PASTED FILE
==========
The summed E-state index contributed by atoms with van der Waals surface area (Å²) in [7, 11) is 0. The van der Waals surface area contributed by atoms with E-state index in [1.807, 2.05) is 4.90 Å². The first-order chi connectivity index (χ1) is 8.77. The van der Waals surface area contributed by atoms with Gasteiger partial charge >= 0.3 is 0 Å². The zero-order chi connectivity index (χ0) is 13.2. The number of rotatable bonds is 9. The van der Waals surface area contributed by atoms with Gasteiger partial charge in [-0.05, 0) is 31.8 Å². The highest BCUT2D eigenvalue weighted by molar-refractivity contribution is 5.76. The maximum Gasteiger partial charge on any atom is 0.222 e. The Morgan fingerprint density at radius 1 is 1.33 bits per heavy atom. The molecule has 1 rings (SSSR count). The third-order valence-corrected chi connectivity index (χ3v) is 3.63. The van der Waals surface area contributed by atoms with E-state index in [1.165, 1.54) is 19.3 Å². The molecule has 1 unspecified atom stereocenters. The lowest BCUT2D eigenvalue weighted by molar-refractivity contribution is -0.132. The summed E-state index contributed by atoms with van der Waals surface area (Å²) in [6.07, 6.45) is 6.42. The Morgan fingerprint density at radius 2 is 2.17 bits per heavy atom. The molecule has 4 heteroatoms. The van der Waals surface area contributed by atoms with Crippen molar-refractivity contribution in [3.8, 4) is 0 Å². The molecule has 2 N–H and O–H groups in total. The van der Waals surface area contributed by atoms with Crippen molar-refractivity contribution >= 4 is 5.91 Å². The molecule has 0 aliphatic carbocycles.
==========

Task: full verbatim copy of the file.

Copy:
The summed E-state index contributed by atoms with van der Waals surface area (Å²) in [7, 11) is 0. The van der Waals surface area contributed by atoms with E-state index in [1.807, 2.05) is 4.90 Å². The first-order chi connectivity index (χ1) is 8.77. The van der Waals surface area contributed by atoms with Gasteiger partial charge >= 0.3 is 0 Å². The zero-order chi connectivity index (χ0) is 13.2. The number of rotatable bonds is 9. The van der Waals surface area contributed by atoms with Gasteiger partial charge in [-0.05, 0) is 31.8 Å². The highest BCUT2D eigenvalue weighted by molar-refractivity contribution is 5.76. The maximum Gasteiger partial charge on any atom is 0.222 e. The Morgan fingerprint density at radius 1 is 1.33 bits per heavy atom. The molecule has 1 rings (SSSR count). The third-order valence-corrected chi connectivity index (χ3v) is 3.63. The van der Waals surface area contributed by atoms with E-state index in [1.165, 1.54) is 19.3 Å². The molecule has 1 unspecified atom stereocenters. The lowest BCUT2D eigenvalue weighted by molar-refractivity contribution is -0.132. The summed E-state index contributed by atoms with van der Waals surface area (Å²) in [6.07, 6.45) is 6.42. The Morgan fingerprint density at radius 2 is 2.17 bits per heavy atom. The molecule has 4 heteroatoms. The van der Waals surface area contributed by atoms with Crippen molar-refractivity contribution in [3.8, 4) is 0 Å². The molecule has 2 N–H and O–H groups in total. The van der Waals surface area contributed by atoms with Crippen molar-refractivity contribution >= 4 is 5.91 Å². The molecule has 0 aliphatic carbocycles.